A muddy masquerade proliferates in Luciana Rondolini’s work. A mortuary dust that shines and agglutinates – with cysts, with excrescences – forms the thick pearl that exposes us to expiration, emptiness and the futility of bodies.
In the same way that in the first representations of skulls of the sixteenth century (which were painted on the back of the portraits of the powerful) Luciana’s baroque skins anticipate us as a symbol of the «mors absconditus» – the state of decomposition that awaits all mortals – what its portrayed will look like.
The same happens with her installations of objects-still lifes, where she embellishes with plastic jewels fruits that end up rotting in the room. Again, the mechanism of eternalizing and beautifying these corrupted meats ironically indicates a vacuum that besieges us.
Now, that evocation of the futile character of land goods leads her artwork, almost inevitably, to the world of pop idols. Justin Bieber will be a recurring character, as will Lady Gaga and the portrayed, Miley Cirus.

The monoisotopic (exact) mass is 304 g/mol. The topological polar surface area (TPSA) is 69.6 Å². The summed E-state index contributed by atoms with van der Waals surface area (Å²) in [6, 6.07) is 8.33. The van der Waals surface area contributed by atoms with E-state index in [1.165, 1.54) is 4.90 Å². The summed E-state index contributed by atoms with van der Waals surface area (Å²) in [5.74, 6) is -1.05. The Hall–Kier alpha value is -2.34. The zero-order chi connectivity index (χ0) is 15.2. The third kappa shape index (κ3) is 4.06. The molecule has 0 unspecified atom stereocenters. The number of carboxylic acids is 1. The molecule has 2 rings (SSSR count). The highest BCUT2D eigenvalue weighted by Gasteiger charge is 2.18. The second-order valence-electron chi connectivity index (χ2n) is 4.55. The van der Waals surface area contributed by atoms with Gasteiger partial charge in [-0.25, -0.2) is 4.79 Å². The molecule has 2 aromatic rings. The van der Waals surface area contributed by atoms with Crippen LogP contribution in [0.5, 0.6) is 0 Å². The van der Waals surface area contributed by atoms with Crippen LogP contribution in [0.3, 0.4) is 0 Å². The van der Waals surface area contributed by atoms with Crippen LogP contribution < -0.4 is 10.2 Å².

In this piece, where the famous singer relaxes, all the constituent elements of the Baroque pathos appear. Parody, pomp, artificiality (among other reading keys that Severo Sarduy exposes in his essay on the neo-baroque), but also monstrification, following the line of Gaga, her fame as a “mother-monster” and her constant mutations that also approach the strategies of contemporary art.
Mobile and nodular construction, the masking in Rondolini’s oeuvre finally seeks to crystallize the banality encoded by the fame market. That is, to point out the deception.
At this moment where Miley is not as mainstream as a few years ago, her mirroring face shows us two ways (or two punishments): the passing immortality of idols as robotic relics; or the permanence of these as a desperate novelty.